Have you ever wondered about what happened behind the scenes of the United State Space Race? Two new Disney+ features offer a glimpse into the stories that started the United State Space Program. These two features take different approaches to how they tell the story of the same events.
The Right Stuff
First, there is “The Right Stuff”, a dramatized series based on the book of the same name by Tom Wolfe. The first season of the series follows the test pilots turned astronauts. It begins with their selection to the first manned American space flight.
The story unfolds in eight episodes ranging from 45 to 53 minutes. Each of the episodes is fast paced. Each intertwines the stories of the astronauts, their families, and the newly formed NASA personnel. The drama series gives a glimpse into how the astronauts dealt not only with the press, government officials, but what the dynamics were like between the seven men.
Interestingly, the story of the astronauts’ relationships with their families is heavily featured. The wives are shown as having their own interests and hobbies beyond just taking care of the children. Unlike what would be shown by the media, there is plenty of screen time focused on what is not perfect between husbands and wives.
The Real Right Stuff
“The Real Right Stuff” is a 90 minute documentary of the story of the Mercury 7 astronauts. This National Geographic documentary makes use of archived footage and audio- some of it never before heard or seen.
The documentary focus on the astronauts with their wives taking a back seat in this telling of their story. Spoiler: the wives are mostly featured in scenes where they are at home watching on TV as their husbands are being shot into space. Shortly after the launces and landing, they would be questioned by the news media about what they thought about what their husbands were doing.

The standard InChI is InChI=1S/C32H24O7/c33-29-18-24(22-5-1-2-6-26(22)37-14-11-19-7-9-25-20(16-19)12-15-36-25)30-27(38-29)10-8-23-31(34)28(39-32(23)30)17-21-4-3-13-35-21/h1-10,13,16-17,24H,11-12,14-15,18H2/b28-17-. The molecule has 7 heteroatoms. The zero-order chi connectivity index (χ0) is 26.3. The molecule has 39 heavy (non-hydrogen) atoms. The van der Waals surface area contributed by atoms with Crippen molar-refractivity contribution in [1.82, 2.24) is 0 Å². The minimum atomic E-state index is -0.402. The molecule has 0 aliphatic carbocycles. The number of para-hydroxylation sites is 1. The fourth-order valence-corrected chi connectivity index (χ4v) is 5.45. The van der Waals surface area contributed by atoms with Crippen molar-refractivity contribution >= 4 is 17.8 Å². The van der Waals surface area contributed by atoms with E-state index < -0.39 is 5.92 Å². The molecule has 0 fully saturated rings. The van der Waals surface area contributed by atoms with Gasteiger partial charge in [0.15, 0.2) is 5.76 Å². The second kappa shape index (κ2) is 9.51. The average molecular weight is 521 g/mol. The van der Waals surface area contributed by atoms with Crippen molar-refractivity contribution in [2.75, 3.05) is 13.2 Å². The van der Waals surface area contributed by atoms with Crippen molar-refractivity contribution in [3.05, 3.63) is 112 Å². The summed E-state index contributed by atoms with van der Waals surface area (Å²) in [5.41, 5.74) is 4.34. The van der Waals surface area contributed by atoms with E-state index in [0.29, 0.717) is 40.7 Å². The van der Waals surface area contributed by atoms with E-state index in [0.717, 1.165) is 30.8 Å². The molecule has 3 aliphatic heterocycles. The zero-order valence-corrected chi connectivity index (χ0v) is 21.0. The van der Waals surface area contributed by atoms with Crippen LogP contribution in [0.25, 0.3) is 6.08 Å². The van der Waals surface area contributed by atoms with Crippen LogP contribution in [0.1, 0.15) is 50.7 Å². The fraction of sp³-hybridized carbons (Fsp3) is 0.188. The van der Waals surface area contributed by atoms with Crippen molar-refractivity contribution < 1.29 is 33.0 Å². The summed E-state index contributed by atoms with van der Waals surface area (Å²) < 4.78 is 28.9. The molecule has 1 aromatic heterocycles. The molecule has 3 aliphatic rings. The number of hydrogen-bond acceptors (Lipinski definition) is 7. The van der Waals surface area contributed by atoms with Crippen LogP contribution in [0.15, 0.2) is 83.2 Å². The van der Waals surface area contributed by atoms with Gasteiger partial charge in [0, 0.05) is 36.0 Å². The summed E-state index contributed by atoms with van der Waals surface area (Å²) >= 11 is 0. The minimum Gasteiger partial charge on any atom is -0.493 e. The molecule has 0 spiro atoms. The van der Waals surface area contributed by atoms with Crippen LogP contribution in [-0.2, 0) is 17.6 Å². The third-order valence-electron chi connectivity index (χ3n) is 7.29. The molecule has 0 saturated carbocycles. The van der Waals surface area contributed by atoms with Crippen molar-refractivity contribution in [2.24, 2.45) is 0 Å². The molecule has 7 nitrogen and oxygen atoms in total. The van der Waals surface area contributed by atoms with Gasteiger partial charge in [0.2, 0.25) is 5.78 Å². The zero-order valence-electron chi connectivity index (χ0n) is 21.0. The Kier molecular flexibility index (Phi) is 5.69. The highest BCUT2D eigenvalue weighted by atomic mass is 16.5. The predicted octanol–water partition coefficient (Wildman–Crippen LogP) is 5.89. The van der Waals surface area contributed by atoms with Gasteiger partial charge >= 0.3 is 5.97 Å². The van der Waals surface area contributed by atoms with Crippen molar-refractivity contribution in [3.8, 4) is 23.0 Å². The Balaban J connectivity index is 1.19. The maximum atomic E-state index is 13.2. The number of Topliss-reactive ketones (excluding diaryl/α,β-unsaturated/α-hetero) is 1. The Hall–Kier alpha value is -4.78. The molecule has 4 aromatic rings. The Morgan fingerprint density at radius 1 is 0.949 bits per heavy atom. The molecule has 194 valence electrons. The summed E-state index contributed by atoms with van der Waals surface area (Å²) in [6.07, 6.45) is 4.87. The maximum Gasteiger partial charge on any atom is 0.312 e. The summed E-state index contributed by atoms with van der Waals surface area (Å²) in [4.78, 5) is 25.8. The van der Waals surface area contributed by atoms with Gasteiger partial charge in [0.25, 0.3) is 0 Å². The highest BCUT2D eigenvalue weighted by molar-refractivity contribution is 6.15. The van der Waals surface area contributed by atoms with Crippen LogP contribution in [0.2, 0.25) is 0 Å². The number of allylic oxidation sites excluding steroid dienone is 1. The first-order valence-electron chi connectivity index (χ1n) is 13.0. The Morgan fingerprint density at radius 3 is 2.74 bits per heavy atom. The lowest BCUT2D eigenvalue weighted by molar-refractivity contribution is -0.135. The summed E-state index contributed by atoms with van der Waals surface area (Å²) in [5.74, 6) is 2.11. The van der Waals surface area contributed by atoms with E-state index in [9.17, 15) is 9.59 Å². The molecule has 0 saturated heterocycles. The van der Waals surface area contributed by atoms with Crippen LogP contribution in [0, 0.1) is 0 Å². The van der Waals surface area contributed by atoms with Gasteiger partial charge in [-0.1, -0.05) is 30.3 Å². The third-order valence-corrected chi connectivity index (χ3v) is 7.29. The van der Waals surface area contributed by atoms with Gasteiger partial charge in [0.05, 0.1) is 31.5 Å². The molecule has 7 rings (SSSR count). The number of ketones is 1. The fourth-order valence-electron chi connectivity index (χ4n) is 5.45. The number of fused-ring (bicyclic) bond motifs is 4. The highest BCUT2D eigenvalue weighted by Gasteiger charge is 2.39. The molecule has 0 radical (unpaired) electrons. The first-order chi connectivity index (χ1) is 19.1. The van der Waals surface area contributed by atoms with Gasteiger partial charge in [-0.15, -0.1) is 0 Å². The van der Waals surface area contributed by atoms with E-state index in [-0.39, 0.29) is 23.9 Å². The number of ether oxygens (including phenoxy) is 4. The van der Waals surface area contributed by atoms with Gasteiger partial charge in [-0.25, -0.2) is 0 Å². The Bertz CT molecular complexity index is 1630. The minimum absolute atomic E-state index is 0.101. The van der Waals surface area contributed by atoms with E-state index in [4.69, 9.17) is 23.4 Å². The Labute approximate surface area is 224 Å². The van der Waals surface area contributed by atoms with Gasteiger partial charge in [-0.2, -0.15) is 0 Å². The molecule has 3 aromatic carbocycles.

Which should I watch first?
While both of these features are excellent viewing, I recommend viewing the drama before the documentary. Why? The dramatized version of events will draw you in, hold your interest, and balance the story of the astronauts, their families, and the NASA personnel. In comparison, the documentary helps put into perspective the events of the dramatized version. For instance, the $500,000 Life Magazine deal doesn’t sound like a huge amount of money. Until put in perspective by the documentary that each family was paid approximately three times their annual salary for three years for the Life Magazine exclusive access.
Ultimately, it does not matter which of these features you chose to watch first. Just watch them both as soon as you can. Both of these features are worth your time and will be of interest to anyone curious about the history of the United States Space Program.
Oh, but you better watch them both soon. “The Right Stuff” has been renewed for a second season, so more space drama is headed our way.
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